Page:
Six years ago we set out a lofty goal, put a ring flash in the hands of every hot-shoe-strobe photographer in the world. This is why we made the best DIY ring flash in existence and sold it for a low price of $25 ($35 with a flash bracket). Alas, all good things must end, and once […]

The post Get a Ring Flash for only $10 appeared first on DIY Photography.



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The story behind the iconic Steve Jobs portrait

When you think of a portrait of Steve Jobs, I bet this is the image you have in mind. Photographer Albert Watson took the famous portrait in 2006, and it has become a signature photo of the famous visionary and entrepreneur. In this video from Profoto, Watson himself shares the interesting story behind this recognizable […]

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The story behind the iconic Steve Jobs portrait

When you think of a portrait of Steve Jobs, I bet this is the image you have in mind. Photographer Albert Watson took the famous portrait in 2006, and it has become a signature photo of the famous visionary and entrepreneur. In this video from Profoto, Watson himself shares the interesting story behind this recognizable […]

The post The story behind the iconic Steve Jobs portrait appeared first on DIY Photography.



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Limit yourself to get out of a creative rut

Getting stuck in a creative rut has happened to us all. It’s frustrating and it sometimes looks like it will never end. Fortunately, there are ways to make yourself inspired and start creating and enjoying the process again. Rachel and Daniel from Mango Street propose one of the ways in their latest video: restrain yourself. […]

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Emulate Slit Scan Photography for Beautifully Weird Images

The use of slit scan photography is actually quite old. It is often called line-scan, photo finish, or streak photography. Slit scan photography has a rich and colorful history rooted in chemical analog photography. This technique is often used to visualize high-speed events, such as missiles and bullets, although it is probably best known as […]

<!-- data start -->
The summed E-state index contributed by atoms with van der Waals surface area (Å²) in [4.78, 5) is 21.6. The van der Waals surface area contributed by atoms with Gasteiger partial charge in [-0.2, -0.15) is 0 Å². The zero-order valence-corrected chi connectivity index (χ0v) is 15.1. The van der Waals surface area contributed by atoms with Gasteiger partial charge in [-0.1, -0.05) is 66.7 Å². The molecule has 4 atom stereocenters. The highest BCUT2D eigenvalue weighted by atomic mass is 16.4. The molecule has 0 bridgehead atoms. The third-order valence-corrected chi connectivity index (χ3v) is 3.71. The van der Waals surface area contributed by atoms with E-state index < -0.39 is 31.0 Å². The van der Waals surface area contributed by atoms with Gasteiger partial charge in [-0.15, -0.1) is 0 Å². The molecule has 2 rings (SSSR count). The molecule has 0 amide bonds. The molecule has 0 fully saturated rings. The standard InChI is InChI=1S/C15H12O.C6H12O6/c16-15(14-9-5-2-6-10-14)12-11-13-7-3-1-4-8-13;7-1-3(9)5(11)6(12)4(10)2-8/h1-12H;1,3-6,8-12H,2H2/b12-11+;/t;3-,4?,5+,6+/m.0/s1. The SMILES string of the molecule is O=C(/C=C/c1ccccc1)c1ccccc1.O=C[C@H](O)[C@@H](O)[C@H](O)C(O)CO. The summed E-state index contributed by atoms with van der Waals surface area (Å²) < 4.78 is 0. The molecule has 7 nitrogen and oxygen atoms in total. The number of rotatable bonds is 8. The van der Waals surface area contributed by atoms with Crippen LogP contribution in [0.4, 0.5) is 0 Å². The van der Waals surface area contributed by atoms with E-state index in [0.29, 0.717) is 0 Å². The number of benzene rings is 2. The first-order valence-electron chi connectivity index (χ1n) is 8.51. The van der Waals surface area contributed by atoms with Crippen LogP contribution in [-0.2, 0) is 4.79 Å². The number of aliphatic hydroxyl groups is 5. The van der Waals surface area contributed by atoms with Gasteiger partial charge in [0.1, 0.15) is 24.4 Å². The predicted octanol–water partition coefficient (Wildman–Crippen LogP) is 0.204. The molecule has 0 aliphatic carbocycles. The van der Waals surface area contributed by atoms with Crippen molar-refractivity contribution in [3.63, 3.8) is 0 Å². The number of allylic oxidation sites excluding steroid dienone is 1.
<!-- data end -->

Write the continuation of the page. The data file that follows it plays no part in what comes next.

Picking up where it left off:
The post Emulate Slit Scan Photography for Beautifully Weird Images appeared first on DIY Photography.



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Emulate Slit Scan Photography for Beautifully Weird Images

The use of slit scan photography is actually quite old. It is often called line-scan, photo finish, or streak photography. Slit scan photography has a rich and colorful history rooted in chemical analog photography. This technique is often used to visualize high-speed events, such as missiles and bullets, although it is probably best known as […]

The post Emulate Slit Scan Photography for Beautifully Weird Images appeared first on DIY Photography.



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Readers' travel photography competition: October – the winners - The Guardian

PAUL GOLDSTEIN, JUDGE: The only thing digital cannot do as well as film is sunsets and sunrises, as the sun inevitably comes out as a white blob. However, despite the photographer's discomfort he still managed to take this the right way up – ie in ...



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Monday, October 30, 2017

How to Plan and Take Killer Sunset Photos on Your Next Vacation

Who doesn’t love a good sunset photo? There’s something about that colorful, ethereal time of day that strikes a cord with just about every person. But as appealing and ordinary as sunsets are, the ability to capture that magical time of day as a photo can be surprisingly difficult.

Sunset Photos

Photo by Martin Genev

Yes, gear and camera settings are important. However, the ability to be in the right place at the right time of day is arguably the most important factor to photographing a sunset. Below, I’ll highlight several tips for planning

Yes, gear and camera settings are important. However, the ability to be in the right place at the right time of day is arguably the most important factor to photographing a sunset. Below, I’ll highlight several tips for planning

Find the best sunset location

How to Plan and Take Killer Sunset Photos on Your Next Vacation

If you’re visiting a new town and searching for an ideal sunset spot, your best bet is to do some online searches. Do a Google image search for “[location] sunset” and see what pops up. Better yet, visit stock image sites and enter similar search queries.

In most cases, you’ll see sunset photos taken from one or two popular locations. It might take some digging to find out exactly where those spots are, but once you have the answer, you’ll know where to shoot.

What time is the sunset?

A simple Google search will tell you exactly when sunset happens in the location of your choice. Keep in mind, however, that the hour or so before sunset is the ideal time of day for most photographers, so you’ll want to show up at your chosen sunset location closer to Golden Hour.

To really hone in the ideal times of day to shoot in a new location, the PhotoPills app is a handy tool. It’s packed full of information that can help you plan and execute outdoor photo shoots.

PhotoPills Sunset Planner - How to Plan and Take Killer Sunset Photos on Your Next Vacation

Image courtesy of PhotoPills

Camera settings for sunset photos

Your ideal camera settings for shooting a sunset depend on a variety of factors, but generally speaking, these are some rules to go by.

Shoot in RAW

When it comes to shooting the sunset, one of the biggest challenges is making sure your camera captures the same warmth and vibrancy that your eyes are seeing. You can typically make White Balance and Picture Style tweaks in camera (more on those below). But just in case, it’s also a good idea to shoot in RAW to give you greater creative control when you post-process the image.

Set White Balance

Leaving your camera White Balance set to Auto might suffice. However, if the color cast of your image is looking too cool or slightly off, try setting your White Balance to Daylight or Cloudy to warm up your shot.

Shoot in Aperture Priority